Sandra Urvak

Belt Pocket Made of Stripy Skirt Fabric *

Teacher: Inna Raud

Inna Raud

Inna Raud obtained a higher education in handicraft in the specialisation of Native Textile at the UT Viljandi Culture Academy and completed her Master’s studies in Heritage Technology. She specialises in researching and making Estonian folk costumes and one of her favourite areas is fabric weaving. Since 2014, she has worked as a lecturer at the UT Viljandi Culture Academy and as a mentor instructor at the Estonian Folk Art and Craft Union. She has also written books on the subject, including “Vändra kihelkonna rahvarõivad” (Folk Costumes of Vändra Parish), “Pastelde tegemine” (Making Peasant Shoes) and “Pärnumaa rahvarõivad” (Folk Costumes of Pärnu County).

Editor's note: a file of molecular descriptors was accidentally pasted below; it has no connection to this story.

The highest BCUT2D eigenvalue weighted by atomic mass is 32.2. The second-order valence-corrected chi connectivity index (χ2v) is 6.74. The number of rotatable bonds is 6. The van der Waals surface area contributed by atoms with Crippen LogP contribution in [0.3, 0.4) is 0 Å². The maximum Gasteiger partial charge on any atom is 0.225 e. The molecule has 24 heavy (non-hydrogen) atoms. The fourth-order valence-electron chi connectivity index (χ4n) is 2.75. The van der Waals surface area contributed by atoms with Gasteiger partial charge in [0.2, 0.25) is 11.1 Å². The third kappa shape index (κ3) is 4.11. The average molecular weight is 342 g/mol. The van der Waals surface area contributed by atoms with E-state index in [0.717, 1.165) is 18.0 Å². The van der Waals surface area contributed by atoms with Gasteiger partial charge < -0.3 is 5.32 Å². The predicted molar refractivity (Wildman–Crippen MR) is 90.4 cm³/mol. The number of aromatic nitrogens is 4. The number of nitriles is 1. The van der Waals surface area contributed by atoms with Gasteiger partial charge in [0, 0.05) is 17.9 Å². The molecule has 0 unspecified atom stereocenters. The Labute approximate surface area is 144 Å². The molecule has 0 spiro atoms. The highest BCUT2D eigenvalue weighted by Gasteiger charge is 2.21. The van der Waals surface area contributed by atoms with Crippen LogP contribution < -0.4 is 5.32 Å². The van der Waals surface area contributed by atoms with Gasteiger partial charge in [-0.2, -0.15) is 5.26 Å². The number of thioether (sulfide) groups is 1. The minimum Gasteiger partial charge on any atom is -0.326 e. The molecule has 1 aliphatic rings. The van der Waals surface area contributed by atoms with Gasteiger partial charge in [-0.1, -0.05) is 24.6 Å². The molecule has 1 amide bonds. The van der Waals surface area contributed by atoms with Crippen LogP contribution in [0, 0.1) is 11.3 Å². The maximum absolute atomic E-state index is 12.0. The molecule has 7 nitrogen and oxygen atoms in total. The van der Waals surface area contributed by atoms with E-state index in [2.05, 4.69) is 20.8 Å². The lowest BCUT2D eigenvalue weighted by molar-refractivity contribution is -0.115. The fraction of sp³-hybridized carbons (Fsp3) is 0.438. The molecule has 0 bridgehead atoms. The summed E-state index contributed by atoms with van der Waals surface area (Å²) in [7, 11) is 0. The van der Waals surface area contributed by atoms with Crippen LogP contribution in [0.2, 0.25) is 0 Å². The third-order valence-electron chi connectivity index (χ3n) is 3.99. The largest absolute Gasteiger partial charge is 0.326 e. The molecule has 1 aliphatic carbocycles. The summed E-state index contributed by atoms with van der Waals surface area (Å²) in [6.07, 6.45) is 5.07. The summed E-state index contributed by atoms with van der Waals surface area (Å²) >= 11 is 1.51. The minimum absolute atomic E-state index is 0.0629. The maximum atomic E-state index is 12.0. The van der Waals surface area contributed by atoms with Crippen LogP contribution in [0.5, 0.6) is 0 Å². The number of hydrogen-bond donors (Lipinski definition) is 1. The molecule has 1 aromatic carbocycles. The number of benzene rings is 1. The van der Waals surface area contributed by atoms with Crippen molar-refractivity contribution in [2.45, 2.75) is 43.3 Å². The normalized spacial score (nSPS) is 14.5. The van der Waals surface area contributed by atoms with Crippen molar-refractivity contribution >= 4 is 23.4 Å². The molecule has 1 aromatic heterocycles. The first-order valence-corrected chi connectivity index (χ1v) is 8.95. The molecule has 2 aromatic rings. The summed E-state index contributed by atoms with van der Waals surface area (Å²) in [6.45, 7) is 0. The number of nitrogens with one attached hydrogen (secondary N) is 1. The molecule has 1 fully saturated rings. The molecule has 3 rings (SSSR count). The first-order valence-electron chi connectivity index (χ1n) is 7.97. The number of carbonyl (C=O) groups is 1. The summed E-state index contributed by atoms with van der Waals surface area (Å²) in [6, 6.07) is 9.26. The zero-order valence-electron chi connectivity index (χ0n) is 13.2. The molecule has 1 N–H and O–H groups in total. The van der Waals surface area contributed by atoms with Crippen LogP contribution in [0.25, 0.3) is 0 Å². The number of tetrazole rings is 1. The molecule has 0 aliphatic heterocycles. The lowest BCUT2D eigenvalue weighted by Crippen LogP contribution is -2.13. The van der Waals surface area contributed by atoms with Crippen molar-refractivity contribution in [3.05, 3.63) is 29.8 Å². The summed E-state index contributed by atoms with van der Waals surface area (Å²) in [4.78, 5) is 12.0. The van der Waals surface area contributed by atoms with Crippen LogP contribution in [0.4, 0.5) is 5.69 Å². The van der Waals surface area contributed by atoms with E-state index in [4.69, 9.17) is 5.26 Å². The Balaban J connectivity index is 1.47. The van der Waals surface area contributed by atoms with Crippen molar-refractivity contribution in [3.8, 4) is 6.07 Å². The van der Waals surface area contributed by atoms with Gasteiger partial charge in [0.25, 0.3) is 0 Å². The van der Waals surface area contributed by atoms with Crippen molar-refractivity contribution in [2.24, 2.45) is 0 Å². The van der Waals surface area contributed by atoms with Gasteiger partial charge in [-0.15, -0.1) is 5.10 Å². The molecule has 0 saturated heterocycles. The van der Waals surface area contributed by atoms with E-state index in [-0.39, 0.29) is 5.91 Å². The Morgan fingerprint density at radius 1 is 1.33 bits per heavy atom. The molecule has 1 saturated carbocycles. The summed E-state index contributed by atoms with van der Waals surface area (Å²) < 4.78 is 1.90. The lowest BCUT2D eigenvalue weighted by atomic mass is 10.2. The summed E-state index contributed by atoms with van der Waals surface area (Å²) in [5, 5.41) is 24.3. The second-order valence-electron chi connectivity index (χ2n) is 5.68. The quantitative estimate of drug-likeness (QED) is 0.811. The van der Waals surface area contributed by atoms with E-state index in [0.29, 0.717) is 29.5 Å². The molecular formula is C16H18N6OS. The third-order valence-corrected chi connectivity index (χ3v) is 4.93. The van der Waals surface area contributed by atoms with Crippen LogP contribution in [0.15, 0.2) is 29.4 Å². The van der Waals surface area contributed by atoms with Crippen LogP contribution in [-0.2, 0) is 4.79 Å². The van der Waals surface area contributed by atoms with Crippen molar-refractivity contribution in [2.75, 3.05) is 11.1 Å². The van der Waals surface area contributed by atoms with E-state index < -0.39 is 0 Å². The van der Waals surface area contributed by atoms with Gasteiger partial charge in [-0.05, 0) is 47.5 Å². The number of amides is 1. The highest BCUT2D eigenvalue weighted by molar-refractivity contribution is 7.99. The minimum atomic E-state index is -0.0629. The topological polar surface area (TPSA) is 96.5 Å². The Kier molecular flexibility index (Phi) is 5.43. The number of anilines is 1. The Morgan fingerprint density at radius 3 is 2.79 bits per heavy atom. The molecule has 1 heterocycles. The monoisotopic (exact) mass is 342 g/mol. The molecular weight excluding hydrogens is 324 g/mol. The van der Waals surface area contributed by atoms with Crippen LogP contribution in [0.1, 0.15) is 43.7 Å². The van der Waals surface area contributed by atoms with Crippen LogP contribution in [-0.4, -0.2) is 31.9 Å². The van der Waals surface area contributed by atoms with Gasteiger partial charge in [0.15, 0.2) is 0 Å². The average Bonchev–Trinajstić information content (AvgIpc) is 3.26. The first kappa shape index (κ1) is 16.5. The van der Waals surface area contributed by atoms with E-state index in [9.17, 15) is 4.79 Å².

Making belt pockets

Estonian folk costume skirts are single-coloured, stripy and chequered. Longitudinal stripes are the most common. Traditionally, in every parish people wove skirts with their own colour scheme and stripe pattern. A pocket was worn on top of the skirt at the fastening, separately bound around the waist with a ribbon.

Belt pocket from the inside

During this two-day workshop, you can combine these two things – experience weaving a stripy skirt fabric and using the fabric to sew a belt pocket for yourself. The warp of the fabric is pre-applied on table looms and the workshop therefore only includes the weaving process. On the second day, the belt pocket will be sewn.

Belt pocket with a ribbon

Participation in the course does not require you to have previous knowledge of weaving or sewing.

Women wearing stripy skirts from Vändra parish
Tablet weaving and weaving on looms